Character Counts! of Chaves County will dedicate its entire year to his memory, including the Character Counts! Week at local schools in October, said Board of Directors President Amy McVay-Davis and Executive Director Tim Fuller.

“I think to me, Judge Jones was, in this area, Character Counts,” she said. “There are the pillars of character and then there is Judge Jones, and he was a pillar of character.”

McVay-Davis handed out bow tie jewelry at the memorial service at St. Peter Church, ensuring that each of the flag bearers from the National Guard Youth ChalleNGe Academy who arrived early to line the street in Jones’ honor received a bow tie clip. She also said she made sure they knew about the judge and his service with Character Counts and as a tutor at the academy.

She said she intends to ensure that bow ties show up a lot during the year and that the example set by Jones continues. She also said that one of the last things Jones asked of her was to support Fuller and Character Counts.

“When Judge Jones asked you to do something, you could not say no. We couldn’t out of respect,” she said, explaining that she now wants others in the community to step up as leaders. “We could not say no to Judge Jones, so how can we challenge the community to not say no?”

Fuller said the judge had not held an official position with the organization for many years, although he once was one of its co-directors, but Fuller said that everything the organization did and planned was shared with the judge.

The group seeks to instill character in youth through various programs and workshops offered at schools and universities, youth sports activities, community organizations and even businesses. The group also holds annual banquets to recognize people of character, including teachers and coaches, athletes and law enforcement and first responders.

“It is our duty as adults to teach kids, to teach others good character,” he said. “They are not born with good character, so it is our duty to make sure that it is part of children’s lives. He was a judge for all those years and he saw so much, not bad people, but people without good character.”

His wife said the organization was “dear to him.”

“He felt that Character Counts was crucial to develop conscience in children, to develop a sense of right and wrong, to develop empathy, compassion, responsibility, etc.,” she said. “He strongly felt that the whole country lacks education in how to raise children to be caring, responsible, ethical people.”

His concern wasn’t limited to just youth, though.

“No matter what, he always had a high regard for people who were trying to do something. He was always encouraging to do things, to get involved,” said his friend Stan Nelson, who added that Jones lived what he preached. “All I can say, he was a real friend. No matter what you did, he was always encouraging that you would persist. He was supportive.”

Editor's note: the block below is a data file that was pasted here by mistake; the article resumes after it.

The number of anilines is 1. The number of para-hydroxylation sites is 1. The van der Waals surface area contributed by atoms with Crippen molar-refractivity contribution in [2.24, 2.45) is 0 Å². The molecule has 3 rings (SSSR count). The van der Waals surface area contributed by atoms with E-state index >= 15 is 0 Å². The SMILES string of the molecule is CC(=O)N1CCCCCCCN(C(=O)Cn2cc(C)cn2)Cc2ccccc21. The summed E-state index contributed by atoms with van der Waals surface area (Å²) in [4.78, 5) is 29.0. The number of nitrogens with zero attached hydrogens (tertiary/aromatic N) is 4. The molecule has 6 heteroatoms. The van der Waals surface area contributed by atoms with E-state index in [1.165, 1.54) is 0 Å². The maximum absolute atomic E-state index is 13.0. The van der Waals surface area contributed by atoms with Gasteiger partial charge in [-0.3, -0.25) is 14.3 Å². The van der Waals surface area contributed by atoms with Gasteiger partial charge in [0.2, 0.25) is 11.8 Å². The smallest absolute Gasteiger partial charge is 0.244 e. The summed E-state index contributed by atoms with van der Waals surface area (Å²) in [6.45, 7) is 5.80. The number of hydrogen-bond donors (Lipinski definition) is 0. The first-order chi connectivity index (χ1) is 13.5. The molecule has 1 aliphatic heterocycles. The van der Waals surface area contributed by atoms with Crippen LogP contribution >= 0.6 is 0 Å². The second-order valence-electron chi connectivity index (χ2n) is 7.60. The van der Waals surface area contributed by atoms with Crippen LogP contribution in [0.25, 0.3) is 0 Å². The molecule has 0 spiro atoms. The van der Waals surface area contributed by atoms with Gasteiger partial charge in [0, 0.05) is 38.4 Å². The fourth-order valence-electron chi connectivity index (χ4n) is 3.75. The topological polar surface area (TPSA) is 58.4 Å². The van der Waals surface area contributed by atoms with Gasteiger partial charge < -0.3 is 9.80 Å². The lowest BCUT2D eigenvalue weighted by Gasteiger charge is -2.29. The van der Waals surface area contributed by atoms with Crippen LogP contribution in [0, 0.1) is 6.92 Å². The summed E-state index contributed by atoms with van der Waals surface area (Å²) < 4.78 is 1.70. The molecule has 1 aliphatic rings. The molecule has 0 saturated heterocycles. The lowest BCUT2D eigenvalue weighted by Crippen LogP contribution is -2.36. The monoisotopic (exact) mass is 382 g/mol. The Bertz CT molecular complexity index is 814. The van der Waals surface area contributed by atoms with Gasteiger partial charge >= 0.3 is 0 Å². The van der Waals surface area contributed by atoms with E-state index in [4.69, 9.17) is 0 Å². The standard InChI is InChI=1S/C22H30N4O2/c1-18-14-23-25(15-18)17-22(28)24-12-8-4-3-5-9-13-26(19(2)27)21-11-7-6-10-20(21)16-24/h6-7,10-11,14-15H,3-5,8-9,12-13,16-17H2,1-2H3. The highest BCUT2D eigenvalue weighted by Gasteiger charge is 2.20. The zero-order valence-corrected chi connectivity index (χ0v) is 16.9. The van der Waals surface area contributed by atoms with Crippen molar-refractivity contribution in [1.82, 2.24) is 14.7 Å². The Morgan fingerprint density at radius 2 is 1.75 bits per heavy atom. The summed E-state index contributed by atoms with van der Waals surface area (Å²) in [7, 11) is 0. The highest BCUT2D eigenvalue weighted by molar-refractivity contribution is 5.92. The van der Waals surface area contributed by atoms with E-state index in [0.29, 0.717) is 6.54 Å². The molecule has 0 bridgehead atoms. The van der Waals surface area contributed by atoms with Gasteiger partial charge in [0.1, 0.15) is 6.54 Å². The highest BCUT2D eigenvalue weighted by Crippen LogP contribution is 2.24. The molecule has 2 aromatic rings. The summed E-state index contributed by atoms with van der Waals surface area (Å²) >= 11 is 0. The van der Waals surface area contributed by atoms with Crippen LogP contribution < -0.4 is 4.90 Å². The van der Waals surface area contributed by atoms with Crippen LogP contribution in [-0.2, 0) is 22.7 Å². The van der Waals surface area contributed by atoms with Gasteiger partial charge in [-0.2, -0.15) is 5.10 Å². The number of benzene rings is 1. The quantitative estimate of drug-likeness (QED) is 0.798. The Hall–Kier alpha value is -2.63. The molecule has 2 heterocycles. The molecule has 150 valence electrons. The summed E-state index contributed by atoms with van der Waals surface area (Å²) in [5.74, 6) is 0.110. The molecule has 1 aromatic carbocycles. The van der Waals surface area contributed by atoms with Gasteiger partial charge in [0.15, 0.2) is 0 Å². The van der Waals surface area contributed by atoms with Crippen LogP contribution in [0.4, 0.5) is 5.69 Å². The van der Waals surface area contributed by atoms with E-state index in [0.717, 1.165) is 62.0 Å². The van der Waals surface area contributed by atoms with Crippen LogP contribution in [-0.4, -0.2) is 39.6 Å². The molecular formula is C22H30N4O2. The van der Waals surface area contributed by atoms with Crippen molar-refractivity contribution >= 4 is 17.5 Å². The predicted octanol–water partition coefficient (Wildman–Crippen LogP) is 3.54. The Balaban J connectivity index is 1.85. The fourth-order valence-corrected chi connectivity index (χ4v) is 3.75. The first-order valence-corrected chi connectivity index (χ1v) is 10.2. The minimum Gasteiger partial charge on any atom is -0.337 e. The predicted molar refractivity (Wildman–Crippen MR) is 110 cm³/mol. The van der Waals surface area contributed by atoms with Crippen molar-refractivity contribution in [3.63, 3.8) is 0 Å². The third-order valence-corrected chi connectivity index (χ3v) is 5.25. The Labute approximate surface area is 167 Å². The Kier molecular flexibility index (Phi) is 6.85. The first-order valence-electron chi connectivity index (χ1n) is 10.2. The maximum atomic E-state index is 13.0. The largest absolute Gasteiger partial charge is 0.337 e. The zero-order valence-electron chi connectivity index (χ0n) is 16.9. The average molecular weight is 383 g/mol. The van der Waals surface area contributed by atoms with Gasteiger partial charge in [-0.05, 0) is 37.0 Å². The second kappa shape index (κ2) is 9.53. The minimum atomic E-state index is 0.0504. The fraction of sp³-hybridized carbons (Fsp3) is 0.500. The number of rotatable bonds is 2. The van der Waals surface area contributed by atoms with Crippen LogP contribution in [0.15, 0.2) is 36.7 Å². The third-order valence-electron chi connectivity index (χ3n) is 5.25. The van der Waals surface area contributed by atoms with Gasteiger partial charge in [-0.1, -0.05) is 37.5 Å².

Nelson said that he knew Jones for about 15 years. They were both members of the local squadron of the Civil Air Patrol, which operates under the U.S. Air Force and conducts reconnaissance and search and rescue missions. Jones also served as the lawyer for the New Mexico chapter of the group.

But Nelson also knew other sides of the judge, including his fondness for ballroom dancing, which they and their wives did together at a local dancing club.

That light-hearted aspect of the judge was something several friends mentioned.

“He had a tremendous sense of humor,” said Susan Sharp, his legal assistant at Hennighausen & Olsen for nine years. “He always looked solemn and like a judge, so to speak, but he always managed to say things to kind of break the ice and things to make situations here a little lighter, a little easier to take. That was my favorite thing about judge.”

Jones worked primarily in aviation and water rights law with the firm following his retirement from the bench, work he continued until his death.

His law partner, A.J. Olsen, has many words of praise for his colleague.

“I mean all the adjectives and nouns are applicable, a gentleman, gracious,” he said. “And he was a man of his word and that was most important of all because we worked together all these years on a handshake.”

His widow remembered all the times people in the community came up to him at local stores or events and thanked him for his rulings that they said saved their lives.

“He and I used to discuss things and I would say, why did you give that guy a break,” she said, “and he would say, because everyone deserves a chance.”

Senior Writer Lisa Dunlap can be reached at 575-622-7710, ext. 311, or at reporter02@rdrnews.com.